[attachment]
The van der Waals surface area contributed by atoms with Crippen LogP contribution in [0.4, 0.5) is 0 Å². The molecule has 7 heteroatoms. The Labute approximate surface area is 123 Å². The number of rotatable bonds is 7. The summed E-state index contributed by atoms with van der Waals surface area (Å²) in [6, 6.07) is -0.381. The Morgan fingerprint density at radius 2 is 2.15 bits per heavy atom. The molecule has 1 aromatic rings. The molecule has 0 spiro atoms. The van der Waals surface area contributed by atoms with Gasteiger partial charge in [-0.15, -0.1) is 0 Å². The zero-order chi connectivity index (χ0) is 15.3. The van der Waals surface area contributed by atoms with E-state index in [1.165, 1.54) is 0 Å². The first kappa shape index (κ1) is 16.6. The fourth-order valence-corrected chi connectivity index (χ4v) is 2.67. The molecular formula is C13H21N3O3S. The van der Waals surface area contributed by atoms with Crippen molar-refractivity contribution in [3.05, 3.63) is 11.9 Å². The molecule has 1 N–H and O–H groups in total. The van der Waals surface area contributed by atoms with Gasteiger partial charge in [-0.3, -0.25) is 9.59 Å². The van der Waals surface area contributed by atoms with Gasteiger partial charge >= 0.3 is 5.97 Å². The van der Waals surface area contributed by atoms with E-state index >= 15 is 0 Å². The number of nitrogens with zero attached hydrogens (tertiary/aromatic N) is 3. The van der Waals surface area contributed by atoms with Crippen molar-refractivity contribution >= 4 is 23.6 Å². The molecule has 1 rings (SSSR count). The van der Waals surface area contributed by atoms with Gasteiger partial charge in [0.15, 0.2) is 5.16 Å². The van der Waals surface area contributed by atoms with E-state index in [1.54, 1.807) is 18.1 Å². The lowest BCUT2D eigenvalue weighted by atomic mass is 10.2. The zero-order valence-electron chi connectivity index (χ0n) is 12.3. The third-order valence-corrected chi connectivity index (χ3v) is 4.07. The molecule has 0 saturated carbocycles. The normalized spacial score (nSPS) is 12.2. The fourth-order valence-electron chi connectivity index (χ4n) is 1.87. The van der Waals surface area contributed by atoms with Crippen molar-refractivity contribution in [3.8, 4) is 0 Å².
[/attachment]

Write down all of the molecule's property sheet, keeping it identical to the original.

The van der Waals surface area contributed by atoms with Crippen LogP contribution in [0.4, 0.5) is 0 Å². The molecule has 7 heteroatoms. The Labute approximate surface area is 123 Å². The number of rotatable bonds is 7. The summed E-state index contributed by atoms with van der Waals surface area (Å²) in [6, 6.07) is -0.381. The Morgan fingerprint density at radius 2 is 2.15 bits per heavy atom. The molecule has 1 aromatic rings. The molecule has 0 spiro atoms. The van der Waals surface area contributed by atoms with Gasteiger partial charge in [-0.15, -0.1) is 0 Å². The zero-order chi connectivity index (χ0) is 15.3. The van der Waals surface area contributed by atoms with E-state index in [1.165, 1.54) is 0 Å². The first kappa shape index (κ1) is 16.6. The fourth-order valence-corrected chi connectivity index (χ4v) is 2.67. The molecular formula is C13H21N3O3S. The van der Waals surface area contributed by atoms with Crippen molar-refractivity contribution in [3.05, 3.63) is 11.9 Å². The molecule has 1 N–H and O–H groups in total. The van der Waals surface area contributed by atoms with Gasteiger partial charge in [-0.3, -0.25) is 9.59 Å². The van der Waals surface area contributed by atoms with Gasteiger partial charge >= 0.3 is 5.97 Å². The van der Waals surface area contributed by atoms with E-state index >= 15 is 0 Å². The number of nitrogens with zero attached hydrogens (tertiary/aromatic N) is 3. The van der Waals surface area contributed by atoms with Crippen molar-refractivity contribution >= 4 is 23.6 Å². The molecule has 1 rings (SSSR count). The van der Waals surface area contributed by atoms with Gasteiger partial charge in [0.15, 0.2) is 5.16 Å². The van der Waals surface area contributed by atoms with E-state index in [1.54, 1.807) is 18.1 Å². The lowest BCUT2D eigenvalue weighted by atomic mass is 10.2. The zero-order valence-electron chi connectivity index (χ0n) is 12.3. The third-order valence-corrected chi connectivity index (χ3v) is 4.07. The molecule has 0 saturated carbocycles. The normalized spacial score (nSPS) is 12.2. The fourth-order valence-electron chi connectivity index (χ4n) is 1.87. The van der Waals surface area contributed by atoms with Crippen molar-refractivity contribution in [3.8, 4) is 0 Å².